Selfridges – Ethical Capitalism in Action?

Luxury department store Selfridges has announced that they will put an end to the sale of exotic animal skins, following their ban on the sale of fur in 2005. What does this actually say to us about the businesses we buy from and their social responsibilities?

From the outset, it might look like Selfridges is a shining example for other businesses. After all, over the past decade, people have increasingly emphasised the social responsibilities corporations have to animals, the environment and the impoverished. But to me, this only serves to confirm what I already believe – that a business makes an ethical decision for profit and that it’s our responsibility as consumers to make sure they do so. 

Businesses work based on a series of promises: the most obvious being that a consumer will exchange money for goods and services and the promise between owners and shareholders for an increased profit in exchange for investment. Often, social responsibility isn’t factored into the decision making at big corporations. This, to me, is with good reason – corporations are not people. 

However, there are people behind these decisions, people with bottom lines to worry about and pesky promises to keep, promises that maintain the entire structure of the economy. Sure, Selfridges is a great example, but not of how a corporation ‘ought’ to behave. It’s an example of how other business owners can hope to achieve higher profits, and more importantly, how we, as consumers, can get a business to behave more ethically.

I would bet a reasonable amount of my student loan that no CEO of Selfridges is waking up in the middle of the night cold and sweaty because they’re worried about the crocodiles being used to make handbags. Banning the sale of exotic animal skins is just a savvy business strategy with the same amount of social justice crusading as trying to get bigger tax breaks.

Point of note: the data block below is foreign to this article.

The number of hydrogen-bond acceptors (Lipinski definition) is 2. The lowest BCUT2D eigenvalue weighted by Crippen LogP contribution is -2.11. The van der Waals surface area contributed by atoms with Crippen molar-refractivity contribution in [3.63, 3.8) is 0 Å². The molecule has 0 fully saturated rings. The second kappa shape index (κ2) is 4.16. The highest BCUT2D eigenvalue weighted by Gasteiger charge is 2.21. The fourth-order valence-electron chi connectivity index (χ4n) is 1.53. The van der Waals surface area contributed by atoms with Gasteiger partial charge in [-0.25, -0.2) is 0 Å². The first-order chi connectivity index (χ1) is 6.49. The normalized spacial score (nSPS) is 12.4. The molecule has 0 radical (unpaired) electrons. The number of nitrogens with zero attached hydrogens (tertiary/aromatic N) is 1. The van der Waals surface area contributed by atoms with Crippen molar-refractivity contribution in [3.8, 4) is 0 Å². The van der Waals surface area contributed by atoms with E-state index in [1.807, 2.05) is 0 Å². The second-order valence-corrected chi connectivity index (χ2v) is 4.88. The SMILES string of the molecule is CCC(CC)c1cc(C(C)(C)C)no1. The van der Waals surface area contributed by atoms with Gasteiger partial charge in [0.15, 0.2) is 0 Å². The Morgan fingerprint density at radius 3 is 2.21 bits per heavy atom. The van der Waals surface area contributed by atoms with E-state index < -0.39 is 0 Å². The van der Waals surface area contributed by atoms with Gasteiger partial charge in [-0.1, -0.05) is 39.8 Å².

But to me this is one of the wonderful things about the relatively free market under which we live. Normal consumers on the high street have an enormous amount of power over the different businesses vying for their cash. Most of us walk around in a sort of dormant haze, readily accepting business practises we find repugnant because “well corporations are just evil, aren’t they? Nothing we can do.” 

Well no. We aren’t in a kid’s film from the eighties, business owners aren’t one dimensional villains rubbing their hands greedily as they watch a rainforest get bulldozed. And there isn’t nothing that we can do. Far from it. We can boycott, take to social media, destroy reputations and give other, more ethical, companies our support. 

We do it every day without thinking twice when a business does something trivial we don’t like. Many of us know a person who refuses to use one car insurance company or another because of their dreaded adverts, or a friend on social media warning us about why a chain should be avoided due to the smallest perceived slight from a shop assistant. We have so much influence that it made national news when the Cream Egg recipe changed because of how many thousands of us swore them off. Why not direct some of that brilliant righteous indignation to major social issues?

To me, the act of a purchase is a strong as a vote; you buy from who you like, avoid who you don’t, and these respective companies face the realities of their profits. Selfridges hasn’t banned the sale of exotic animal skins because it, as a sentient entity, wants to. It’s done it because, as consumers, we have become more ethically aware and we have begun to vote against the devastation of our world and the higher-ups in their ivory towers know that. Ethical behaviour has become profitable. 

So, to be honest, do I think there’s a role for business in animal rights? Yes. The role to increase profits by doing what we want. But this can only work if we pay attention and use our free market vote effectively.